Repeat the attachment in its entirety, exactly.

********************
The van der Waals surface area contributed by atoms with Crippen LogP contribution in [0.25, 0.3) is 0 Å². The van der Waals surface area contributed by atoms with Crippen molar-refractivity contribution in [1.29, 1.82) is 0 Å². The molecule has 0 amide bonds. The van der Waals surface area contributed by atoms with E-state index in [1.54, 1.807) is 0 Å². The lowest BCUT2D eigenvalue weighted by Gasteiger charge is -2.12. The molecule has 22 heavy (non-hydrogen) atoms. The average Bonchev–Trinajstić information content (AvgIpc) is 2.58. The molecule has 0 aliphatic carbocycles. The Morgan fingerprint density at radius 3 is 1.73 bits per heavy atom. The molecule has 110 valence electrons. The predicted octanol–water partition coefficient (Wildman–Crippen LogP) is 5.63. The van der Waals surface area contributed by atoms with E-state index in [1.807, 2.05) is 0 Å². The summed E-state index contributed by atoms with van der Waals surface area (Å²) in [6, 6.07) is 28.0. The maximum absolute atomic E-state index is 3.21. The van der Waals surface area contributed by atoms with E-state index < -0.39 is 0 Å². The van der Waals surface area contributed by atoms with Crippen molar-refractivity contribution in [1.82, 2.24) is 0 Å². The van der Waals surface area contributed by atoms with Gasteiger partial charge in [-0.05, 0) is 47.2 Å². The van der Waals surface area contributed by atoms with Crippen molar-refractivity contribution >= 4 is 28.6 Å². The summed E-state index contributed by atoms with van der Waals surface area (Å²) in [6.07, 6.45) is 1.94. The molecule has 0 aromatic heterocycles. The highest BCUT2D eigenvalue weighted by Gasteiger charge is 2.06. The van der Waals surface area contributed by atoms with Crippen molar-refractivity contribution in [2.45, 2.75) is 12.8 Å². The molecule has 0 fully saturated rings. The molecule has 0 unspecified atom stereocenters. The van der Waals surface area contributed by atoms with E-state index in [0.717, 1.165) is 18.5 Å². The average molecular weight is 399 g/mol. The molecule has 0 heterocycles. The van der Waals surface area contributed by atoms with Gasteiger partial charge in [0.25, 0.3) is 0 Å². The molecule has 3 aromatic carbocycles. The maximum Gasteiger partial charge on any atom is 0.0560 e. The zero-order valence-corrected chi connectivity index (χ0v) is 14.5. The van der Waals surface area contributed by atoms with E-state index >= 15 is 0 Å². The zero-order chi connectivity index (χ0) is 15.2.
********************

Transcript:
The van der Waals surface area contributed by atoms with Crippen LogP contribution in [0.25, 0.3) is 0 Å². The van der Waals surface area contributed by atoms with Crippen molar-refractivity contribution in [1.29, 1.82) is 0 Å². The molecule has 0 amide bonds. The van der Waals surface area contributed by atoms with E-state index in [1.54, 1.807) is 0 Å². The lowest BCUT2D eigenvalue weighted by Gasteiger charge is -2.12. The molecule has 22 heavy (non-hydrogen) atoms. The average Bonchev–Trinajstić information content (AvgIpc) is 2.58. The molecule has 0 aliphatic carbocycles. The Morgan fingerprint density at radius 3 is 1.73 bits per heavy atom. The molecule has 110 valence electrons. The predicted octanol–water partition coefficient (Wildman–Crippen LogP) is 5.63. The van der Waals surface area contributed by atoms with E-state index in [1.807, 2.05) is 0 Å². The summed E-state index contributed by atoms with van der Waals surface area (Å²) in [6, 6.07) is 28.0. The maximum absolute atomic E-state index is 3.21. The van der Waals surface area contributed by atoms with E-state index < -0.39 is 0 Å². The van der Waals surface area contributed by atoms with Crippen molar-refractivity contribution in [1.82, 2.24) is 0 Å². The van der Waals surface area contributed by atoms with Gasteiger partial charge in [-0.05, 0) is 47.2 Å². The van der Waals surface area contributed by atoms with Crippen molar-refractivity contribution >= 4 is 28.6 Å². The summed E-state index contributed by atoms with van der Waals surface area (Å²) in [6.07, 6.45) is 1.94. The molecule has 0 aromatic heterocycles. The highest BCUT2D eigenvalue weighted by Gasteiger charge is 2.06. The van der Waals surface area contributed by atoms with Crippen molar-refractivity contribution in [2.45, 2.75) is 12.8 Å². The molecule has 0 fully saturated rings. The molecule has 0 unspecified atom stereocenters. The van der Waals surface area contributed by atoms with E-state index in [0.717, 1.165) is 18.5 Å². The average molecular weight is 399 g/mol. The molecule has 0 heterocycles. The van der Waals surface area contributed by atoms with Gasteiger partial charge in [0.25, 0.3) is 0 Å². The molecule has 3 aromatic carbocycles. The maximum Gasteiger partial charge on any atom is 0.0560 e. The zero-order valence-corrected chi connectivity index (χ0v) is 14.5. The van der Waals surface area contributed by atoms with E-state index >= 15 is 0 Å². The zero-order chi connectivity index (χ0) is 15.2.